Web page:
It’s really a shame that American policymakers are so allergic to evidence, because we have recently had a couple of natural experiments testing the GOP’s most fervent economic ideologies, and we could learn a lot from both of them.
Most people who follow the news are aware of Sam Brownback’s effort to make Kansas a shining example of economic growth to be achieved by drastic reductions in state taxes. To say it didn’t go well would be an understatement. Eventually–after brutal cuts to public education, infrastructure and public services and no sign of the promised offsetting economic growth–more rational Republicans in the state legislature forced him to accept tax increases.
Fewer people are aware of an even more dramatic experiment in Colorado.
The story began with the 2008 recession; like many other municipalities, Colorado Springs was experiencing fiscal distress.
To fill a $28 million budget hole, Colorado Springs’ political leaders—who until that point might have been described by most voters as fiscal conservatives—proposed tripling property taxes. Nearly two-thirds of voters said no. In response, city officials (some would say almost petulantly) turned off one out of every three street lights. That’s when people started paying attention to a city that seemed to be conducting a real-time experiment in fiscal self-starvation. But that was just the prelude. The city wasn’t content simply to reject a tax increase. Voters wanted something genuinely different, so a little more than a year later, they elected a real estate entrepreneur as mayor who promised a radical break from politics as usual.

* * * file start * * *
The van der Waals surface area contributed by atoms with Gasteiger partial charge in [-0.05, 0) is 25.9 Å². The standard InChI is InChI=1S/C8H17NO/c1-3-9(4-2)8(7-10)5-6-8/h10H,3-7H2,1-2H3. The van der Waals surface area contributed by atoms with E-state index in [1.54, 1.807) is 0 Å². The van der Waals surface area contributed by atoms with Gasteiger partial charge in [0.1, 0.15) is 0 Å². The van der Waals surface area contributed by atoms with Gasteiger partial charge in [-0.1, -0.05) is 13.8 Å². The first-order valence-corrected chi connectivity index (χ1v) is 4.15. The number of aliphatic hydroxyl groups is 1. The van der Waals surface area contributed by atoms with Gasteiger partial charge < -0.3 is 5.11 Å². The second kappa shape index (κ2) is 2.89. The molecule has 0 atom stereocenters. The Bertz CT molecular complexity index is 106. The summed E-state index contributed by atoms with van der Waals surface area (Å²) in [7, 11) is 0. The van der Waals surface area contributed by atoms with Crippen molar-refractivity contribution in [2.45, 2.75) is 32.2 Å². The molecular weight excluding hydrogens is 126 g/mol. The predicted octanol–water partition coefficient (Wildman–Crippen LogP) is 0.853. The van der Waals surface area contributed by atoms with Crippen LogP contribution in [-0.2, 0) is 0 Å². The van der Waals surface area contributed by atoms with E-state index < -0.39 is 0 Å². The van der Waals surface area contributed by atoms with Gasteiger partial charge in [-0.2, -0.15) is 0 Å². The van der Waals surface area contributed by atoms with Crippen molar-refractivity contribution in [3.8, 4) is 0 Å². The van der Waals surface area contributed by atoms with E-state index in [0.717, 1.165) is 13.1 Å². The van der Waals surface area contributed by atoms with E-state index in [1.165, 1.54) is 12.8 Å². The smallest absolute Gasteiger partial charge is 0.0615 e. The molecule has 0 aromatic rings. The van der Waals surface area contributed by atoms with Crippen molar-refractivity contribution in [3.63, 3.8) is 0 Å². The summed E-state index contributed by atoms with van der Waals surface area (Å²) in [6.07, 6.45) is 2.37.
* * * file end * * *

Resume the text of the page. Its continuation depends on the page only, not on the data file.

For a city, like the country at large, that was hurting economically, Steve Bach seemed like a man with an answer. What he promised sounded radically simple: Wasteful government is the root of the pain, and if you just run government like the best businesses, the pain will go away. Easy. Because he had never held office and because he actually had been a successful entrepreneur, people were inclined to believe he really could reinvent the way a city was governed.
Bach promised to transform city government, making it work for everyone without tax increases. (Sound familiar?) He promised to do away with the personal property tax for businesses and to reduce the time needed for developers to get permits. He promised that these and his other “businesslike” measures would promote job growth–he promised 6,000 new jobs a year. He sold himself as an outsider fighting the city’s “regulatory agency mind-set.”
“Sixty Minutes” and “This American Life” covered the election and the town’s new “business friendly” governance. We haven’t heard much from the media since then, and it turns out that a lot has changed. As Politico noted, “seven years after the experiment began, the verdict is in—and it’s not at all what its architects planned.”
It turned out that putting people who don’t understand government in charge of government isn’t a formula for success. The new mayor fired people who had institutional memory and governing expertise; deferred critical infrastructure maintenance, and quarreled with the City Council when its members had the nerve to act like a co-equal branch of government rather than as his subordinates. The promised job growth didn’t come. Chaos did.
The next election, Colorado Springs elected as mayor a man who had spent his entire professional life in government.
It’s still a conservative town. Donald Trump beat Hillary Clinton by more than 22 points in Colorado Springs’ El Paso County. But even with that “small-government mind-set,”
[T]hree times in his first two years as mayor, Suthers has gone to voters either proposing a new tax or asking to keep extra tax revenue. By overwhelming margins, he has now persuaded the supposedly anti-tax zealots of Colorado Springs to commit $250 million to new roads, $2 million to new park trails and as much as $12 million for new stormwater projects.
What has all this “wasteful” government spending done to economic growth? Some 16,000 jobs have been created in the past 24 months, and unemployment is at 2.7%.
Amazing as it may seem, running a government requires different skills than running a business–and fiscal prudence is not a synonym for low or no taxes.